Skip to comments.Jack Welch tweets conspiracy theory over better-than-expected jobs number
Posted on 10/05/2012 6:43:44 AM PDT by montag813Edited on 10/05/2012 6:46:01 AM PDT by Admin Moderator. [history]
Friday’s better-than-expected jobs report sparked stock futures and conspiracy theories.
The U.S. added a scant 114,000 new jobs in September, but the unemployment rate fell below 8% for the first time since President Barack Obama took office in a potential jolt to the election.
(Excerpt) Read more at t.co ...
Which feels right to you, do you feel like unemployment is 7.8% or 14.7%...I think you know the right answer...what it feels like to you...well, Paul Ryan and I aim to change that feeling to what a real recovery feels like...
See how many times FEEL is used...I think that would work!
Excellent idea! I was thinking something along those lines myself but your "FEEL" approach makes it very effective.
Romney and the Republicans ought to just start using U-6 as it’s a more accurate assessment of the true unemployment situation, though probably still understated.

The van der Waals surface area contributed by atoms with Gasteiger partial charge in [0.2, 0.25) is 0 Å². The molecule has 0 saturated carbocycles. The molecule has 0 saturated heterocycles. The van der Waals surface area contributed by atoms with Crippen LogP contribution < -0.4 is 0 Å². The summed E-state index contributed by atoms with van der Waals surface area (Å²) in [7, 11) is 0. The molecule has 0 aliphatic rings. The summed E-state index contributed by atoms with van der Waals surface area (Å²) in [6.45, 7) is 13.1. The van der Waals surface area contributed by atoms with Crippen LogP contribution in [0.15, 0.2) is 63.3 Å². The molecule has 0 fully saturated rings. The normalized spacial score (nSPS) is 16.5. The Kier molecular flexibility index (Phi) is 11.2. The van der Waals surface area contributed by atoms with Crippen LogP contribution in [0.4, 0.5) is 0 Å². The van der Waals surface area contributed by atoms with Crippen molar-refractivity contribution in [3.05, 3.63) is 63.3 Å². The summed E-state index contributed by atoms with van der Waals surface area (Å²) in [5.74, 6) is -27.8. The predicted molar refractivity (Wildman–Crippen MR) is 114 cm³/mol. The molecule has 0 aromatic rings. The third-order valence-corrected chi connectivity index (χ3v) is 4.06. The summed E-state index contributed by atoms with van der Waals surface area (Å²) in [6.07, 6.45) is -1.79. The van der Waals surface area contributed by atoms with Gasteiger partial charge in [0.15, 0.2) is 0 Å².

So if you question the government now, they call it a conspiracy theory. Just another way to shutdown all opposition. These clowns would have you think Welsh is up there with 9/11 truthers.
Personally I’m just impressed that Welch is tweeting.
On his show, O'Reilly spouted his usual "fair and balanced" crap which is really his own brand of moral equivalency, implying "so what" if Obama lied during the debate because "Romney lied too".
Watching Fox tonight made me ill except for a former FBI guy who succinctly set the Bloviator right in his place on the mishandling by the administration of the crime scene in Libya. Again, O'Reillybama was on the State Department's and Obama's side on the issue, being very cool and distant with the totally-informed intelligence guy who didn't share O'R's view.
Lou Dobbs put Jack Welch down tonight, also. Frankly, I don't care to trust any of Dobb's analysis any more, and I haven't for a long time now. He's no conservative, except when, like O'Reilly, he plays conservative to appear to be "fair and balanced" for the Fox audience.